Soybean harvest in Ontario is wrapping up as growers roll through a 2021 crop that won’t break any records but will deliver solid yields.
The province’s corn crop, however, appears poised to smash the average per-acre yield and be one for the record books. As combines continue to soldier on through November, growers are turning their attention to next year. With fertilizer prices soaring into the stratosphere, many are wondering what will be the most economic 2022 soybean fertilizer strategy as they consider booking their nutrient needs.
On this episode of RealAgriculture’s Soybean School, we contemplate this input cost conundrum with help from Dave Hooker, professor at University of Guelph. He kicks off the conversation by emphasizing the the importance of soil tests in making 2022 nutrient plans for the oilseed crop.
Hooker says growers who have built up background soil test levels to moderate or high levels may be able to ratchet back fertilizer rates and draw on the fertilizer bank they have built. With soybeans following big corn yields in many fields, he notes that it’s important to take a close look at nutrient removal rates when determining phosphorous and potassium application rates.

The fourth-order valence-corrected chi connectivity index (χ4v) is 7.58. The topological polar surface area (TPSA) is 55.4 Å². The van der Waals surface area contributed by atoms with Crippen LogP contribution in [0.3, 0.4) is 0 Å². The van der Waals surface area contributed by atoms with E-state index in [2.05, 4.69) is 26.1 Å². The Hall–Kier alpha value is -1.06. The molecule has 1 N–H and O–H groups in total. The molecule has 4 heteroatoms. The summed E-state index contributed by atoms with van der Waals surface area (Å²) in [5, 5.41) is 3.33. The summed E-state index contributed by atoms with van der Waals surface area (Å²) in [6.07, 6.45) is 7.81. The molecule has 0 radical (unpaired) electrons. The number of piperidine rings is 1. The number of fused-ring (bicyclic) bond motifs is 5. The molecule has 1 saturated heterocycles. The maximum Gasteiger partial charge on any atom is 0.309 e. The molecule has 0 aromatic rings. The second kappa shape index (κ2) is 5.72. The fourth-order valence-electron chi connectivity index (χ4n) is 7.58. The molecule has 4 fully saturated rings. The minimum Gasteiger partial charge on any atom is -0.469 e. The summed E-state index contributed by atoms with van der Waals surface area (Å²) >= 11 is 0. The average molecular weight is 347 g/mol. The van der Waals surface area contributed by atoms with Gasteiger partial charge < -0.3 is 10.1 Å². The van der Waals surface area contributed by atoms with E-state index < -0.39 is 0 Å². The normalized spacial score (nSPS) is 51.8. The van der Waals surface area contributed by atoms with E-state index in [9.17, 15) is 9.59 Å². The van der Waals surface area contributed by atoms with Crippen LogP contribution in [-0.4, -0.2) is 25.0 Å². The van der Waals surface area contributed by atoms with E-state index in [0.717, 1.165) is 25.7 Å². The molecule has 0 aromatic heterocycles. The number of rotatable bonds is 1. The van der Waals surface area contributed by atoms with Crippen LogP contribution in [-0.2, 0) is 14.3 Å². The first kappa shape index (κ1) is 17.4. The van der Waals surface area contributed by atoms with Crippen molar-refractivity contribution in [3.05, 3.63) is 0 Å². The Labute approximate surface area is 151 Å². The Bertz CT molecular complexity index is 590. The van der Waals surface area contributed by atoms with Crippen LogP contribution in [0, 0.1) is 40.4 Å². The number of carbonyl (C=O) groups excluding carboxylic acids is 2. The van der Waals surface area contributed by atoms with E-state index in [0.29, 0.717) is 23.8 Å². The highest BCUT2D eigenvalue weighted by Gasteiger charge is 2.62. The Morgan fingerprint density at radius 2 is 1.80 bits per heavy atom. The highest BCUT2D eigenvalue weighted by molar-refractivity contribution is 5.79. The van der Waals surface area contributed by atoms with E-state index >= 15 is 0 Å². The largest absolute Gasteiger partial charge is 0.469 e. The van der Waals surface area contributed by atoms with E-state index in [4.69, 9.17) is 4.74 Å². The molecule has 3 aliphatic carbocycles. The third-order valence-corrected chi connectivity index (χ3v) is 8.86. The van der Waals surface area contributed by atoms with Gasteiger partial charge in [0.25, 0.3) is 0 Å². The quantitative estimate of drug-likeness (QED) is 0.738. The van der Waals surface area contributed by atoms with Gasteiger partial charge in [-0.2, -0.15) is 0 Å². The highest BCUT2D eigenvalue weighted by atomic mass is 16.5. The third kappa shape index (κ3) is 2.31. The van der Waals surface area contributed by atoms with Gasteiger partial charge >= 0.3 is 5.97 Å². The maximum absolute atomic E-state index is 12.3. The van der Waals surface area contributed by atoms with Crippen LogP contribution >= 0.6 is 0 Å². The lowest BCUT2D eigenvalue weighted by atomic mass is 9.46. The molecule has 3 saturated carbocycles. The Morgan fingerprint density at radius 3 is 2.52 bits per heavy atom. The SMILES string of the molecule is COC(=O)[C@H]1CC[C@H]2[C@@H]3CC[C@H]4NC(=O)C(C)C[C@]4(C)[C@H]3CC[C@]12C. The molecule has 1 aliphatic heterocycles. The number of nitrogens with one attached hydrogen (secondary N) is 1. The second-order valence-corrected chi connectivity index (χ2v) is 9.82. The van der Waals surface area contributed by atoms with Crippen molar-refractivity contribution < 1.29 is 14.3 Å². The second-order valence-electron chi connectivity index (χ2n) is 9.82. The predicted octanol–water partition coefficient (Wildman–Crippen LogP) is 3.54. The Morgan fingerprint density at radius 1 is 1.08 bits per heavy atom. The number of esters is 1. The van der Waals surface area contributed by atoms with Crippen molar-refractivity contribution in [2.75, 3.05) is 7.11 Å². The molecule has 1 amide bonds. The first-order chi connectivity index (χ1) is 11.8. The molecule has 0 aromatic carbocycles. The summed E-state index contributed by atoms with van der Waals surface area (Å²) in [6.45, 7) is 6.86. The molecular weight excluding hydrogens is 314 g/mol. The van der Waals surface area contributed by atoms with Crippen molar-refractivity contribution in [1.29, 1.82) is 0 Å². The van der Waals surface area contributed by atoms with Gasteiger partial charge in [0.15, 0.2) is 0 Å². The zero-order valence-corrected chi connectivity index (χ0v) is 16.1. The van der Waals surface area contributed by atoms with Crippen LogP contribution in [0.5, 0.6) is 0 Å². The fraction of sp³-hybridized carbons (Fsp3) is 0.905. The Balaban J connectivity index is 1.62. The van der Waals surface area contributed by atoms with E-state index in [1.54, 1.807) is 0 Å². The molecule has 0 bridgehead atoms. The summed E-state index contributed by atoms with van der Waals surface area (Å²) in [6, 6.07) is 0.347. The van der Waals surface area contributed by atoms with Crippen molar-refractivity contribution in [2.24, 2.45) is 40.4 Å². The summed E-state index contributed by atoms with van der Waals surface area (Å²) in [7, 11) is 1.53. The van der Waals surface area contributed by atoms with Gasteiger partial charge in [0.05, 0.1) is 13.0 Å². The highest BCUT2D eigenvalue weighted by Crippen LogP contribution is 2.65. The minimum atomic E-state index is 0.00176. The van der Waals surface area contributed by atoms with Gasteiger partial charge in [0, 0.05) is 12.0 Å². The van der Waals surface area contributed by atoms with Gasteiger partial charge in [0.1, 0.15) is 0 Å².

Based on general guidelines, soil test P drops one part per million (ppm) for every 30 lbs removed per acre. For K, soil test levels drops 1 ppm for every 15 lbs removed. So what happens when a grower harvests 250 bu/ac corn off the field in 2021? If no fertilizer is added, P will drop 3 ppm and K will see a 5 ppm reduction. (Story continues after the video.)
“If you already have your soil test P and K levels fairly high, in the moderate category, perhaps you can afford to drop three or five parts per million,” says Hooker. “But if your soil test P and K levels are fairly low in the first place you just can’t afford to not apply fertilizer.” In this case, growers need to at least apply fertilizer based on OMAFRA recommended rates. “You really need to know soil test levels and apply fertilizer accordingly,” adds Hooker.
In the video, Hooker also taps into long-term P and K trials at Ridgetown College to offer advice on fertilizer sufficiency strategies for soybeans. Again, growers need to look closely at soil tests. When soil test results are low for P and K, Hooker’s data shows a 6-28-28 starter fertilizer (at 90 – 100 lbs/ac) can increase yield by up to 5 bu/ac, but in moderate testing soils there is little to no response.
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